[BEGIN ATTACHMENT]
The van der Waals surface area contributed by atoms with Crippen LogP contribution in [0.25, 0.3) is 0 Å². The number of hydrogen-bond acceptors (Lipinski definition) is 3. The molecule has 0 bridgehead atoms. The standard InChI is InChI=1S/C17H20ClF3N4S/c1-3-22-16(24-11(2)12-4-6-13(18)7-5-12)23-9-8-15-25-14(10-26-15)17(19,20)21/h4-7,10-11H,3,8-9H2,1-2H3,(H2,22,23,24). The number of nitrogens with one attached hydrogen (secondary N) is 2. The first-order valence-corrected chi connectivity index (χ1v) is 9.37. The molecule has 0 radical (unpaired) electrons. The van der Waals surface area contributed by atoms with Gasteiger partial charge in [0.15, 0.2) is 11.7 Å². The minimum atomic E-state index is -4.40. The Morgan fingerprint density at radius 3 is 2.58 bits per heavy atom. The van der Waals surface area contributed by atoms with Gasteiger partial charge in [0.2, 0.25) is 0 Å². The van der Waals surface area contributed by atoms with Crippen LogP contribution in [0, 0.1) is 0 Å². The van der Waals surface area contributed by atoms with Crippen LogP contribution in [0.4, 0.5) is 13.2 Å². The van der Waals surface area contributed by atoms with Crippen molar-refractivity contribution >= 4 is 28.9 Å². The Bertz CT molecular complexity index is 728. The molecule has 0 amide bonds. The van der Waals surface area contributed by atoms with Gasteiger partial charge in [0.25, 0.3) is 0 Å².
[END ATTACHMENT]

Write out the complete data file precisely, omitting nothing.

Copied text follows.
The van der Waals surface area contributed by atoms with Crippen LogP contribution in [0.25, 0.3) is 0 Å². The number of hydrogen-bond acceptors (Lipinski definition) is 3. The molecule has 0 bridgehead atoms. The standard InChI is InChI=1S/C17H20ClF3N4S/c1-3-22-16(24-11(2)12-4-6-13(18)7-5-12)23-9-8-15-25-14(10-26-15)17(19,20)21/h4-7,10-11H,3,8-9H2,1-2H3,(H2,22,23,24). The number of nitrogens with one attached hydrogen (secondary N) is 2. The first-order valence-corrected chi connectivity index (χ1v) is 9.37. The molecule has 0 radical (unpaired) electrons. The van der Waals surface area contributed by atoms with Gasteiger partial charge in [0.15, 0.2) is 11.7 Å². The minimum atomic E-state index is -4.40. The Morgan fingerprint density at radius 3 is 2.58 bits per heavy atom. The van der Waals surface area contributed by atoms with Gasteiger partial charge in [0.2, 0.25) is 0 Å². The van der Waals surface area contributed by atoms with Crippen LogP contribution in [0, 0.1) is 0 Å². The van der Waals surface area contributed by atoms with Crippen LogP contribution in [0.4, 0.5) is 13.2 Å². The van der Waals surface area contributed by atoms with Crippen molar-refractivity contribution >= 4 is 28.9 Å². The Bertz CT molecular complexity index is 728. The molecule has 0 amide bonds. The van der Waals surface area contributed by atoms with Gasteiger partial charge in [0.25, 0.3) is 0 Å².